by Allison Doolittle

Happily enjoying my venti coffee frappucino, I ponder the strange phenomenon where I find myself. Here I am, a poor college freshman: eating Ramen noodles, rationing EagleBucks and yet somehow willing to slap down four dollars to satisfy my craving for sugar and caffeine. But, is that all I crave? Are sugar and caffeine really the primary reasons why junkies like myself spend so much time and money at their local Starbucks? Why not chug a Mountain Dew? No. That just wouldn’t satisfy most of us. I’m convinced that Starbucks offers a whole lot more than a dizzying array of delicious coffees and drinks (although even the caliber of their coffee is contested by some).

Starbucks serves as a key locale for media convergence. Customers are encouraged to sift through a newspaper, hum along to the XM satellite radio station, and buy a feel-good family DVD, Akeelah and the Bee. One might buy the new CD from their favorite artist or purchase a CD with a collection of a certain musician’s favorite songs. Starbucks stores recently employed innovative technology in their “HearMusic” machines so that customers could select songs to make a personal mix of music that would come out as a finished CD- complete with an artsy case -- several minutes later. However, this venture proved to be unsuccessful as machines were pricy, unreliable, and less popular than expected. Still, Starbucks continues to creatively expand the media opportunities at its local stores.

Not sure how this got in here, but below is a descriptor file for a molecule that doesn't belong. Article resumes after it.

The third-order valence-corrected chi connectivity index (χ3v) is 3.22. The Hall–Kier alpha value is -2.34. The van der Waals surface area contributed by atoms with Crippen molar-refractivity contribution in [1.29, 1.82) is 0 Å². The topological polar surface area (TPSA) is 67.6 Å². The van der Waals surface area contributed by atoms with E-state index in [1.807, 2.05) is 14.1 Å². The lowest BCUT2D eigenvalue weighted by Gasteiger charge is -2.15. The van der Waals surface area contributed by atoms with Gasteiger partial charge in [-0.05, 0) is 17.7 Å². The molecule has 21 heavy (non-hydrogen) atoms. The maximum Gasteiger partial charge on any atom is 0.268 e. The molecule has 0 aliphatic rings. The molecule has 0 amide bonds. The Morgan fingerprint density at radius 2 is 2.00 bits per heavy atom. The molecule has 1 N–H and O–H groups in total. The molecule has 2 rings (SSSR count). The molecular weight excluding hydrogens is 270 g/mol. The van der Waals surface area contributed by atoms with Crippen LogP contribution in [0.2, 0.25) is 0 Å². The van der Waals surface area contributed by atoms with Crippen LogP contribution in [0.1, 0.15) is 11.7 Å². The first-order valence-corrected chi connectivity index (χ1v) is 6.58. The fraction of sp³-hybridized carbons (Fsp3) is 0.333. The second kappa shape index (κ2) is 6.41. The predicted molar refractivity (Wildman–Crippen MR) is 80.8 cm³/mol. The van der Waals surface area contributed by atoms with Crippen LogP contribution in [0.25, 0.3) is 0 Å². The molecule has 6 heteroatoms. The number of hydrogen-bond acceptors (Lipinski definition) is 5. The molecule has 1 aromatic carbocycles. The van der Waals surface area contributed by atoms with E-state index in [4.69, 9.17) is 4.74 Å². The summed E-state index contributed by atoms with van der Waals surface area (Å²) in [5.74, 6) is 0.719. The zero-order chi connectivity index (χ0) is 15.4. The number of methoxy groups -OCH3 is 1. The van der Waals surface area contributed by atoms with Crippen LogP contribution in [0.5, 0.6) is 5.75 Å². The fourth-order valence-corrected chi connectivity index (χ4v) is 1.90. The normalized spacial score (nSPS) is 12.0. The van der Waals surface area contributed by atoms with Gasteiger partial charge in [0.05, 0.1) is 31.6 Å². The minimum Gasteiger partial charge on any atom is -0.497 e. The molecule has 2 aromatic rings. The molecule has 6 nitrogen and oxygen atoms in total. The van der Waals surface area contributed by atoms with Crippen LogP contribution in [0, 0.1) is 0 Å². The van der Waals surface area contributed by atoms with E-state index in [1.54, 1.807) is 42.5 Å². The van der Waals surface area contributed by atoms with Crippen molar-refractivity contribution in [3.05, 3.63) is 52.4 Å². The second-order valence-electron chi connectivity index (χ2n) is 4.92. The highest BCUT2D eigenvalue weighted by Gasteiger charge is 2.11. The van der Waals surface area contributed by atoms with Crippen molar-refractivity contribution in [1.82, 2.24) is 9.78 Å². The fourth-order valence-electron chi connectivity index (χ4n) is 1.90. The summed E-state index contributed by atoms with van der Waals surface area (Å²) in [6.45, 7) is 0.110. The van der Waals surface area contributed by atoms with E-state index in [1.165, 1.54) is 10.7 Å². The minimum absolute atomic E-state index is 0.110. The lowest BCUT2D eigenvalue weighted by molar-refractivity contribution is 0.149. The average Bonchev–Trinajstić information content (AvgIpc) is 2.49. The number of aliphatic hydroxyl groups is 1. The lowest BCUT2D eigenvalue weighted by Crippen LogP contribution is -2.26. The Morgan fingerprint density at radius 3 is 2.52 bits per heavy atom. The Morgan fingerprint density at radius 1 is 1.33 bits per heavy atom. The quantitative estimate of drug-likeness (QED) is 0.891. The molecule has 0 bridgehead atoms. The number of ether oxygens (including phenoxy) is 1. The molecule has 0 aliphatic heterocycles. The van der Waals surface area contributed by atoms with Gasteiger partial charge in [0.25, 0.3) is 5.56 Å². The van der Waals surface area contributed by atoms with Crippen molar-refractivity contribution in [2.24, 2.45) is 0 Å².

Clearly, these types of “buy me” media cost customers money and generate profits. Less obviously, Starbucks’ B.Y.O.M. policy (Bring Your Own Media) has also hugely added to its commercial success. Customers are welcome to bring books to read but also iPods, blackberries, laptops, cell phones, etc. These allow Starbucks customers to bring their work and communication to Starbucks. This means more customers and that these customers will stay for longer (which may cause them to bring a friend, grab another latte, or a Times). It also lends to the community-feel of each Starbucks.

Right now, I’m actually sitting in the Tenleytown Starbucks (in Washington, D.C.), people-watching, coffee-frapuccino-sipping and typing this blog entry. For the media, the atmosphere, or the delicious drink I crave, I’ll be back again to spend another four bucks at Starbucks.

(Photo courtesy of blitzkrieg from morgueFile.)

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marthahanna said...

hahah do they really call it BYOM or did you make that up?

betsyboop said...

Wow! Fourbucks! awesome name! If Starbucks knew what you were up to, they might sue you for licensing issues! Then you could call your lawyer Mike Alexander... :)

Allison Doolittle said...

I wish... it'd be pretty cool if Starbucks actually used that acronym:)

Molly Kenney said...

In my Interpreting Lit class last semester, the prof showed us the original Starbucks logo, which has a mermaid spreading her legs (classy, I know). The prof told us that Starbucks uses this ancient symbol of fertility and the dark, curvy aesthetics of their stores to suggest the comfort of the womb and resulting intellectual fertility. So basically now I am creeped out by the Starbucks logo, but I definitely still buy the four-dollar coffee.

Allison Doolittle said...

molly- that's very creepy but interesting

In other starbucks news- today, the price of every starbucks coffee drink went up a nickel so sbux can cover the rising costs of transportation, beans, etc. by one estimate, it'll raise their annual revenue by $75B. any thoughts on this?

Rodrigo said...


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